Just like his trusty ol' beat-up Ford, Jack Ingram's Livin' or Dyin' is easy to miss in a lot brimming with shiny, new Nashville Cadillacs. Perhaps that's why the first words out of his mouth are "I'm a beat-up Ford, you're a Cadillac," on the album's lead-off track, "Nothin' Wrong With That" -- the rejoining phrase, by the way, to that first verse. Indeed, there isn't. Check under the hood, though, and there's Steve Earle's rebuilt traney, which no doubt gives this baby its kick. After all, Ingram has a similar gravel-road scruff to his voice, and his short, direct, Jack Daniels love songs bear the same no-nonsense approach as the hard-core troubadour. Ingram is still quite a ways from Earle's hard-road poetry, but the boy surely knows how to write a tune. Surprisingly, this batch is quietly unassuming, with relatively few rockers; only the standard "Dim Lights, Thick Smoke (and Loud, Loud Music)" and "I Can't Leave You" snort and buck with energy approaching Ingram's live shows. Still, you can't argue with his reading of Guy Clark's "Rita Ballou," a not-so-loving turn on Jimmie Dale Gilmore's "Dallas," and his own stand-out, "Ghost of a Man." Not much of a paint job -- there's bondo showing through here and there -- and the tires look like they put on those thousands of miles all by themselves. But we like that in a beat-up Ford. You can keep the Caddy.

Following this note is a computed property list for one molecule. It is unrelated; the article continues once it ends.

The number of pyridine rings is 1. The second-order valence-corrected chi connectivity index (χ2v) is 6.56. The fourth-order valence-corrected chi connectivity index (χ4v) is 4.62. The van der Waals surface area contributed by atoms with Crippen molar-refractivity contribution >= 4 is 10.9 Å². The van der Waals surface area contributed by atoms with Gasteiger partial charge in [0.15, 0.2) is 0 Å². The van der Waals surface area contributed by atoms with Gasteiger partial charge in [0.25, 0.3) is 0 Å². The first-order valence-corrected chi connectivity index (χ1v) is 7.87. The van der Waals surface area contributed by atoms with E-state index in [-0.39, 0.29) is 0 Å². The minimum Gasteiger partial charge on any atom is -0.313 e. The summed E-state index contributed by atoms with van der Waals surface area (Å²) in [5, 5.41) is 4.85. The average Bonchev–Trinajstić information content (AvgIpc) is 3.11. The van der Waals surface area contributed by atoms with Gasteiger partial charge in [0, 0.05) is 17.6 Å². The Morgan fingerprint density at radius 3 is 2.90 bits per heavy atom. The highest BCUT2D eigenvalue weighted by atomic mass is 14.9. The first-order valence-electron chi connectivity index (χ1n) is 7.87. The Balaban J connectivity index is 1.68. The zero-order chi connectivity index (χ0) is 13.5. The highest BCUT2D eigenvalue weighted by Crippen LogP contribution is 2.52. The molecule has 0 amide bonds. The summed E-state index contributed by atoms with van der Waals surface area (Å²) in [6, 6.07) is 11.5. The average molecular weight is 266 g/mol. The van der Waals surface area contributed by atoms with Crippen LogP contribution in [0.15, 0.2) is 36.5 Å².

(3.0 stars) -- Raoul Hernandez